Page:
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$.plugin( "pluginName", { /* The plugin */ } );
$.plugin( "pluginName", function() { /* The Plugin */ }, { /* Options */ } );

jQuery.plugin is a lightweight jQuery plugin factory based on jQuery.ui.widget.

What Does It Do?

Basically, jQuery.plugin makes it easy to attach unique object instances to jQuery elements. It is also built with jQuery plugin development patterns in mind, which, among other things, includes options inheritance (with the ability to override within instances) and the ability to call methods on elements without breaking the chain (the exception being, of course, that your method returns something).

How Does It Differ From jQuery.ui.widget?

While much of the same functionality exists in the official jQuery.UI.widget plugin, jQuery.plugin has been stripped down to the bare essentials, offering a much smaller fingerprint and optimizations for both speed and flexibility. This allows you to get your plugin set up quickly with the most commonly used functionalities already in place for you.


jQuery.plugin will automatically merge user options with the default ones on initialization, but, unlike jQuery.ui.widget, it does not provide getter or setter methods for the options (though you can easily add it yourself).


jQuery.plugin does not provide any callback or event handling methods.


jQuery.plugin allows you to call methods on your plugin without instantiating it. In this case, the default plugin options will be used.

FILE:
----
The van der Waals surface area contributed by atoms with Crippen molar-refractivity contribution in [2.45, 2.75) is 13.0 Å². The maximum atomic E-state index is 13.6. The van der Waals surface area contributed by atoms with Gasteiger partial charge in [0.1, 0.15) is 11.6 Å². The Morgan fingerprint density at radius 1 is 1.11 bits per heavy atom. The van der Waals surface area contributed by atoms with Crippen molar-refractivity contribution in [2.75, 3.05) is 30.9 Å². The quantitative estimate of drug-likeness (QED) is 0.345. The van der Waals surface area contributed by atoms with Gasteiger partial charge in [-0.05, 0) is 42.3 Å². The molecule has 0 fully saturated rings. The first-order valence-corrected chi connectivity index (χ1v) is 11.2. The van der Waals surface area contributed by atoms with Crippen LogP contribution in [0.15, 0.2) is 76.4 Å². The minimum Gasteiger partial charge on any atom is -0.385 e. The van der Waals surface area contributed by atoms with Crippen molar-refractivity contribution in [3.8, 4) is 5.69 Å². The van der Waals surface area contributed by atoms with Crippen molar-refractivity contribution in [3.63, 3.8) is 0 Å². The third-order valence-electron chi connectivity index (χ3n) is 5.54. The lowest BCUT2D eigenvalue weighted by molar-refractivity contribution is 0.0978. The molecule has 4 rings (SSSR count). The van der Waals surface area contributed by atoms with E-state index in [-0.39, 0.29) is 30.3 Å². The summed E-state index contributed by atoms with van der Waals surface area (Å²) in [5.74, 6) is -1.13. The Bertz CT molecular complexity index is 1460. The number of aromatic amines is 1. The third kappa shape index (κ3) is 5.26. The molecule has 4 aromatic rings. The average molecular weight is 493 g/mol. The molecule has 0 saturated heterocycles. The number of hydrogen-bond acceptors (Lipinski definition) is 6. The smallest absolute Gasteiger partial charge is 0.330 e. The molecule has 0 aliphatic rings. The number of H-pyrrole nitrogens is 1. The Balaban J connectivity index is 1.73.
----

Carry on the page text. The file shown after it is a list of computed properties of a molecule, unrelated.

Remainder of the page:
Plugin Prototype

jQuery.plugin allows you to define your plugin using a function instead of an object. This is useful for simple plugins that don't have any public methods and is very common in jQuery plugin development. In the case that a function is used, options may be defined as the third argument.

Unique Properties

jQuery.plugin clones prototype properties to allow unique properties on instances. This differs from jQuery.ui.widget, which only clones the options property.

Defining Your Plugin

To define your plugin, simply pass a name and object or function to the jQuery.plugin method. This will become the name of your plugin and will be stored in the jQuery.fn namespace. Optionally, you can pass a third argument that contains the default options for your plugin (if your plugin is defined using an object, you can also assign them there inside of a key called options).

Caution: there are no checks in place to detect pre-existing functions. For this reason, it is possible to override jQuery core functions, which may or may not be what you intended. Always reference the jQuery API before settling on a plugin name.

// Defining your plugin using an object
$.plugin("name", {...});

// Or, using a function
$.plugin("name", function() {...}, { someOption: "someValue" });

You can define whatever you would like inside of the object (properties, methods... etc).

$.plugin("pluginName", {
  // These are the default options for the plugin, they can be overriden on
  // initialization by passing in an object as the first argument
  options: {
    x: 0
  // Private initialization function.
  _initialize: function() {
    // Anything in here will only be applied on initialization
    $(this.element).css("background-color", "#EEEEEE");
  // Public constructor.
  constructor: function() {
    // Anything in here will be applied any time the public constructor is called
    // ...
  someMethod: function(x) {
    return this.options.x + x;
  someChainingMethod: function(x) {
    this.options.x + x;

Properties that are prefixed with an underscore will become psuedo-private and will only be accessible from inside your plugin. If you define a function inside of your plugin called initialize() it will be invoked on initialization with the arguments that were passed into the plugin on its first call.

If your plugin contains a function named constructor(), it will be called anytime the plugin is invoked without calling another method (in other words, any time the first parameter is not a string).